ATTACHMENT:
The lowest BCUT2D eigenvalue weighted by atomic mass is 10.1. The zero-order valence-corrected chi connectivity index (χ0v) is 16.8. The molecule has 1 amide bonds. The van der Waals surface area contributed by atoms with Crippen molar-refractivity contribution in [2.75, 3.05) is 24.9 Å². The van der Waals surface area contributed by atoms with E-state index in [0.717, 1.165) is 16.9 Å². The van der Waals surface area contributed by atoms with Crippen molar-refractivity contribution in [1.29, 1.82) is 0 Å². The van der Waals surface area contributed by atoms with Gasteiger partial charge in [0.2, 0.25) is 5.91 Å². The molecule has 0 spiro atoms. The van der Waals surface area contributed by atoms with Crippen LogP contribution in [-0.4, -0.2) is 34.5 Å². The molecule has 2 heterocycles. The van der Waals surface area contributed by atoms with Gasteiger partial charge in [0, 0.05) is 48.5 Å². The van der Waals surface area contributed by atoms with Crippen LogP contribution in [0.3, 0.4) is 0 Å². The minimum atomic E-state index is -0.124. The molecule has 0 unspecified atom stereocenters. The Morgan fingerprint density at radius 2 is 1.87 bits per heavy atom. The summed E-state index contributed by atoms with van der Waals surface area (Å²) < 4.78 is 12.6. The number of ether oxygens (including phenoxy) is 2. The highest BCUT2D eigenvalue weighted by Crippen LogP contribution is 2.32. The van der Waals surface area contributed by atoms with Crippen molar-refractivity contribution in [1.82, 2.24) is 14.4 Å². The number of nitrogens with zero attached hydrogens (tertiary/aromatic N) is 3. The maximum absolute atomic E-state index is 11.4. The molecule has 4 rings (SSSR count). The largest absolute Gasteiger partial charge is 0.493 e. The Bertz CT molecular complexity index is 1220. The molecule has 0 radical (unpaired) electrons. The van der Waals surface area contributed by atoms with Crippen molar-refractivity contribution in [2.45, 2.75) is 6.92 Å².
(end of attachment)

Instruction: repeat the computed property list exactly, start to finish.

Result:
The lowest BCUT2D eigenvalue weighted by atomic mass is 10.1. The zero-order valence-corrected chi connectivity index (χ0v) is 16.8. The molecule has 1 amide bonds. The van der Waals surface area contributed by atoms with Crippen molar-refractivity contribution in [2.75, 3.05) is 24.9 Å². The van der Waals surface area contributed by atoms with E-state index in [0.717, 1.165) is 16.9 Å². The van der Waals surface area contributed by atoms with Crippen molar-refractivity contribution in [1.29, 1.82) is 0 Å². The van der Waals surface area contributed by atoms with Gasteiger partial charge in [0.2, 0.25) is 5.91 Å². The molecule has 0 spiro atoms. The van der Waals surface area contributed by atoms with Crippen LogP contribution in [-0.4, -0.2) is 34.5 Å². The molecule has 2 heterocycles. The van der Waals surface area contributed by atoms with Gasteiger partial charge in [0, 0.05) is 48.5 Å². The van der Waals surface area contributed by atoms with Crippen LogP contribution in [0.3, 0.4) is 0 Å². The minimum atomic E-state index is -0.124. The molecule has 0 unspecified atom stereocenters. The Morgan fingerprint density at radius 2 is 1.87 bits per heavy atom. The summed E-state index contributed by atoms with van der Waals surface area (Å²) < 4.78 is 12.6. The number of ether oxygens (including phenoxy) is 2. The highest BCUT2D eigenvalue weighted by Crippen LogP contribution is 2.32. The van der Waals surface area contributed by atoms with Crippen molar-refractivity contribution in [1.82, 2.24) is 14.4 Å². The number of nitrogens with zero attached hydrogens (tertiary/aromatic N) is 3. The maximum absolute atomic E-state index is 11.4. The molecule has 4 rings (SSSR count). The largest absolute Gasteiger partial charge is 0.493 e. The Bertz CT molecular complexity index is 1220. The molecule has 0 radical (unpaired) electrons. The van der Waals surface area contributed by atoms with Crippen molar-refractivity contribution in [2.45, 2.75) is 6.92 Å².